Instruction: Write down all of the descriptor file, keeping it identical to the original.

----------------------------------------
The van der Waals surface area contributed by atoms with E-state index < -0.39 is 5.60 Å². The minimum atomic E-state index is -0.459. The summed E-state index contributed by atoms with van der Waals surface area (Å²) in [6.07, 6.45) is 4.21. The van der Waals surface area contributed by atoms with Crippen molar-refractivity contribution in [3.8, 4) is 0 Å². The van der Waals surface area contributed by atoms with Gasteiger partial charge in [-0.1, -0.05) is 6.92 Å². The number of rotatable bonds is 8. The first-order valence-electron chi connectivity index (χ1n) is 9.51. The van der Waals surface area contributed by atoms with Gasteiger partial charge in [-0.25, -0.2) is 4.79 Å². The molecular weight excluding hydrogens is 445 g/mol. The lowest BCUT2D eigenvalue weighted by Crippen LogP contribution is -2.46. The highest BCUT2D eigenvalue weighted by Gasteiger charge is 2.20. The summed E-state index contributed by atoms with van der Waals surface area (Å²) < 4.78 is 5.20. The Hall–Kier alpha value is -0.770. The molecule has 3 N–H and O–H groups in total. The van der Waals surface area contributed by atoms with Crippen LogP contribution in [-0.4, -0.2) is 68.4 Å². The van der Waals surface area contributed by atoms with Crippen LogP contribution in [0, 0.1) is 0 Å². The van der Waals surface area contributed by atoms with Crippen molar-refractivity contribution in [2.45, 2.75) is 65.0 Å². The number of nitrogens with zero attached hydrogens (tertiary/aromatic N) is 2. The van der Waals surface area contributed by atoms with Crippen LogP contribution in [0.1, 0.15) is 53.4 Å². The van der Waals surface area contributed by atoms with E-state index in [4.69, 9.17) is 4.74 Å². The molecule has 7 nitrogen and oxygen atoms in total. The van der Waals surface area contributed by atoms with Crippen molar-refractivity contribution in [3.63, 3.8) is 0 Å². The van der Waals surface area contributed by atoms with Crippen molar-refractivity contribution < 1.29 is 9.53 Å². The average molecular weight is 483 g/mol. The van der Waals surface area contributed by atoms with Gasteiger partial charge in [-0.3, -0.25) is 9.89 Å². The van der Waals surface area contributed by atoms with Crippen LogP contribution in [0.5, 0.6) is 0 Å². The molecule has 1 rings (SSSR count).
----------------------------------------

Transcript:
The van der Waals surface area contributed by atoms with E-state index < -0.39 is 5.60 Å². The minimum atomic E-state index is -0.459. The summed E-state index contributed by atoms with van der Waals surface area (Å²) in [6.07, 6.45) is 4.21. The van der Waals surface area contributed by atoms with Crippen molar-refractivity contribution in [3.8, 4) is 0 Å². The van der Waals surface area contributed by atoms with Gasteiger partial charge in [-0.1, -0.05) is 6.92 Å². The number of rotatable bonds is 8. The first-order valence-electron chi connectivity index (χ1n) is 9.51. The van der Waals surface area contributed by atoms with Gasteiger partial charge in [-0.25, -0.2) is 4.79 Å². The molecular weight excluding hydrogens is 445 g/mol. The lowest BCUT2D eigenvalue weighted by Crippen LogP contribution is -2.46. The highest BCUT2D eigenvalue weighted by Gasteiger charge is 2.20. The summed E-state index contributed by atoms with van der Waals surface area (Å²) < 4.78 is 5.20. The Hall–Kier alpha value is -0.770. The molecule has 3 N–H and O–H groups in total. The van der Waals surface area contributed by atoms with Crippen LogP contribution in [-0.4, -0.2) is 68.4 Å². The van der Waals surface area contributed by atoms with Crippen LogP contribution in [0, 0.1) is 0 Å². The van der Waals surface area contributed by atoms with Crippen molar-refractivity contribution in [2.45, 2.75) is 65.0 Å². The number of nitrogens with zero attached hydrogens (tertiary/aromatic N) is 2. The van der Waals surface area contributed by atoms with Crippen LogP contribution in [0.1, 0.15) is 53.4 Å². The van der Waals surface area contributed by atoms with E-state index in [4.69, 9.17) is 4.74 Å². The molecule has 7 nitrogen and oxygen atoms in total. The van der Waals surface area contributed by atoms with Crippen molar-refractivity contribution in [3.63, 3.8) is 0 Å². The van der Waals surface area contributed by atoms with Crippen molar-refractivity contribution < 1.29 is 9.53 Å². The average molecular weight is 483 g/mol. The van der Waals surface area contributed by atoms with Gasteiger partial charge in [-0.3, -0.25) is 9.89 Å². The van der Waals surface area contributed by atoms with Crippen LogP contribution in [0.5, 0.6) is 0 Å². The molecule has 1 rings (SSSR count).